A key measure of mortgage application volume rose last week as growth in interest rates slowed, the Mortgage Bankers Association reported today.
The MBA’s market composite index edged up 0.7 percent on a seasonally adjusted basis from the first week of October, and includes an adjustment to account for the Columbus Day holiday.
The index component that tracks purchase loans gained 2.1 percent between the first and second weeks of the month, while the refinance index actually declined 1.1 percent during the period, according to MBA.
As a result, the refinance share of loan applications decreased to 45.3 percent last week from 46.2 percent the previous week, and the adjustable-rate mortgage (ARM) share of activity dipped from 13.6 percent to 13.5 percent.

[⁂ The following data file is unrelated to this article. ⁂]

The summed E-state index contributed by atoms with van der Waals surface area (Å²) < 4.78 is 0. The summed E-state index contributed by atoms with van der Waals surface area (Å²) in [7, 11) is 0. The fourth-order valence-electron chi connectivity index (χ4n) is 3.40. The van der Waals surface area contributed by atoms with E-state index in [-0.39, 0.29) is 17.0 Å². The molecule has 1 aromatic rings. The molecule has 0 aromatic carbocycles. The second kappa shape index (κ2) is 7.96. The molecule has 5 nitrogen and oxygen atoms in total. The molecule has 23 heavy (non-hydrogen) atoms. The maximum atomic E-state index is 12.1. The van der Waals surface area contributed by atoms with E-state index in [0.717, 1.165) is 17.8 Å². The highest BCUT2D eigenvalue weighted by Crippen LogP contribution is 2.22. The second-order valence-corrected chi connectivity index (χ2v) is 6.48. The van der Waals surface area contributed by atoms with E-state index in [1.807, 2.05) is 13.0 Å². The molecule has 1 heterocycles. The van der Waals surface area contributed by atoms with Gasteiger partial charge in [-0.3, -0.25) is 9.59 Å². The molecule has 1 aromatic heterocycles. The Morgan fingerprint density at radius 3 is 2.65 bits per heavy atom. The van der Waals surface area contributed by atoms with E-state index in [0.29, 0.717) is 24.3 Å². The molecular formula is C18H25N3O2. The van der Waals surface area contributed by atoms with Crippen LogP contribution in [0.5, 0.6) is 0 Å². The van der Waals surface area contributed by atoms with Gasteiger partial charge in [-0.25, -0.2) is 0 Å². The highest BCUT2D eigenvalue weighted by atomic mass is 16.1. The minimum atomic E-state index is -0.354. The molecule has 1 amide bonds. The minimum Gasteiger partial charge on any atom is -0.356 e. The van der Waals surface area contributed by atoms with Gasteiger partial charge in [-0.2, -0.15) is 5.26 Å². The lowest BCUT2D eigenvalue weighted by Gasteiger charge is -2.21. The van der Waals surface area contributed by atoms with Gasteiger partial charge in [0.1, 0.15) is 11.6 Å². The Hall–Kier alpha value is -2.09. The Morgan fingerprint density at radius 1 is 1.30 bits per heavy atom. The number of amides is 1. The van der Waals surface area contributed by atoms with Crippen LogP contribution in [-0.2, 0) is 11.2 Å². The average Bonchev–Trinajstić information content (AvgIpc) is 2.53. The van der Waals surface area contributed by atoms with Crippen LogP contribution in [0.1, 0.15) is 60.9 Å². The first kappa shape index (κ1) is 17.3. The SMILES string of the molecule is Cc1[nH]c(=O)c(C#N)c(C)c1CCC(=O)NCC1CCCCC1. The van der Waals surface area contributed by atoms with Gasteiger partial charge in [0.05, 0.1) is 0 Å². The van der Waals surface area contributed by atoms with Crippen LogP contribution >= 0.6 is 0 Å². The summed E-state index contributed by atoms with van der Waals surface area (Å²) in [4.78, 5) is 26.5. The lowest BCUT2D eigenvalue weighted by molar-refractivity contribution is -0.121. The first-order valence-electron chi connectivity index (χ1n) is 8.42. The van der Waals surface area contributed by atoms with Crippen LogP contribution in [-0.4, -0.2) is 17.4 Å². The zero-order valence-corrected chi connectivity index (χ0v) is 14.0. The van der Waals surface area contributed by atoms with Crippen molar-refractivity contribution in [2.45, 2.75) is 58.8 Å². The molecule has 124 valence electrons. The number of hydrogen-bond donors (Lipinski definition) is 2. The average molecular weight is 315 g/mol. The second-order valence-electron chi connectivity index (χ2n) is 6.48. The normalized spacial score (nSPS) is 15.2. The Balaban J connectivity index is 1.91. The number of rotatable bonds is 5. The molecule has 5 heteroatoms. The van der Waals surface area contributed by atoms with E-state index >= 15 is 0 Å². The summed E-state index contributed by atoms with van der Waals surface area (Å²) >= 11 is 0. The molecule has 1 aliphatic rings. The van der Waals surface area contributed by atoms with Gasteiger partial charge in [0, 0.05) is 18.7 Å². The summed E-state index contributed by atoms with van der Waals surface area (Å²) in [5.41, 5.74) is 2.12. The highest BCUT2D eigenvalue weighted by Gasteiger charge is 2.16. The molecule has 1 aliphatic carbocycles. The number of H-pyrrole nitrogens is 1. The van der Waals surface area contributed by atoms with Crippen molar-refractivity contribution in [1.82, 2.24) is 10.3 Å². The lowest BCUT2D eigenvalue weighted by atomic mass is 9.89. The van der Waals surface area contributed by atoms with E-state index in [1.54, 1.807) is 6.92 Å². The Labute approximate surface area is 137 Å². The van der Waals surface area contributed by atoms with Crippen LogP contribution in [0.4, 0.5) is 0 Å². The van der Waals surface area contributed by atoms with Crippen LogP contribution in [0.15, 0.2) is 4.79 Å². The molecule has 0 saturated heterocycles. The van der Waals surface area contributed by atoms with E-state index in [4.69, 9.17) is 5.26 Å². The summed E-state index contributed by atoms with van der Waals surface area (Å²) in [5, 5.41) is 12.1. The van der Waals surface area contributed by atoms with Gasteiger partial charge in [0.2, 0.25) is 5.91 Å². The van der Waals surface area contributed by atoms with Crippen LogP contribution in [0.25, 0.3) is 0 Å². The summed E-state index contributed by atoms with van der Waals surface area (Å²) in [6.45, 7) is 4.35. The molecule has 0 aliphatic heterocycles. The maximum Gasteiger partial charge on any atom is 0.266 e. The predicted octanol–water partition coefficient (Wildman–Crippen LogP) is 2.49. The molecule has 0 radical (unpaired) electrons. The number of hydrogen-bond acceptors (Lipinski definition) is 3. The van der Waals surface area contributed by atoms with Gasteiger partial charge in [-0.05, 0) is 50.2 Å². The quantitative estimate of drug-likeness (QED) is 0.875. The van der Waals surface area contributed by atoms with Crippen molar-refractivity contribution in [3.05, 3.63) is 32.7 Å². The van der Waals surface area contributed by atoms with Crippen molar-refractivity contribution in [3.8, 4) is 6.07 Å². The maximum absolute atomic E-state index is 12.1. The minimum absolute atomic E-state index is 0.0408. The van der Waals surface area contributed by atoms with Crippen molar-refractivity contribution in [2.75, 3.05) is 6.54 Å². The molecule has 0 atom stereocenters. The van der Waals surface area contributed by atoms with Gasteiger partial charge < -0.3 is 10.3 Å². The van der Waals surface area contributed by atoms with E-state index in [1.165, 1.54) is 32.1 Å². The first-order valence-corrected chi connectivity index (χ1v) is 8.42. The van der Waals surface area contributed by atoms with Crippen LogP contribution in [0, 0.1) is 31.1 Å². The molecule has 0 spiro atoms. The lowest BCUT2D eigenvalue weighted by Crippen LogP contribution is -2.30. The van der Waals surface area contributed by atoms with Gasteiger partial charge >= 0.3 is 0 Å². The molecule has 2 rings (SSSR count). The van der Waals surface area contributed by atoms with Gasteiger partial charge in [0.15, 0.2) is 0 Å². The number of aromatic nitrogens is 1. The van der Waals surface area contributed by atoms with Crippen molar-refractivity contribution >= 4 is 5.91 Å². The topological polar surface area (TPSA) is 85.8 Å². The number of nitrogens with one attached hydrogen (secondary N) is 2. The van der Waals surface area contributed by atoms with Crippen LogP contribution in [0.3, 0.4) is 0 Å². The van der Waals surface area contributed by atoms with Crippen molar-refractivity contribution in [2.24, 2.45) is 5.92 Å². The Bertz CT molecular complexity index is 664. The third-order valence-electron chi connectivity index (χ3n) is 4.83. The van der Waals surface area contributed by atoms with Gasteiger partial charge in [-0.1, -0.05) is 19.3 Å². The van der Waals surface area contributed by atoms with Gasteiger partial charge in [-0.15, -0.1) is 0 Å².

Interest rates on long-term loans were mixed last week, while those on ARMs moved higher, according to MBA. The average contract interest rate on 30-year fixed-rate mortgages held at 6.4 percent; the 15-year fixed rate grew to an average 6.09 percent from 6.03 percent; and the one-year ARM increased to 6.17 percent from 6.15 percent.
Points, which are loan-processing fees expressed as a percent of the total loan amount, averaged 1.04 on the 30-year loans, 1.03 on the 15-year, and 0.94 on one-year ARMs — compared with 1, 1.12 and 0.92, respectively, in the previous week. These points include the origination fee and are based on loan-to-value ratios of 80 percent.
The Mortgage Bankers Association survey covers approximately 50 percent of all U.S. retail residential mortgage originations, and has been conducted weekly since 1990. Respondents include mortgage bankers, commercial banks and thrifts.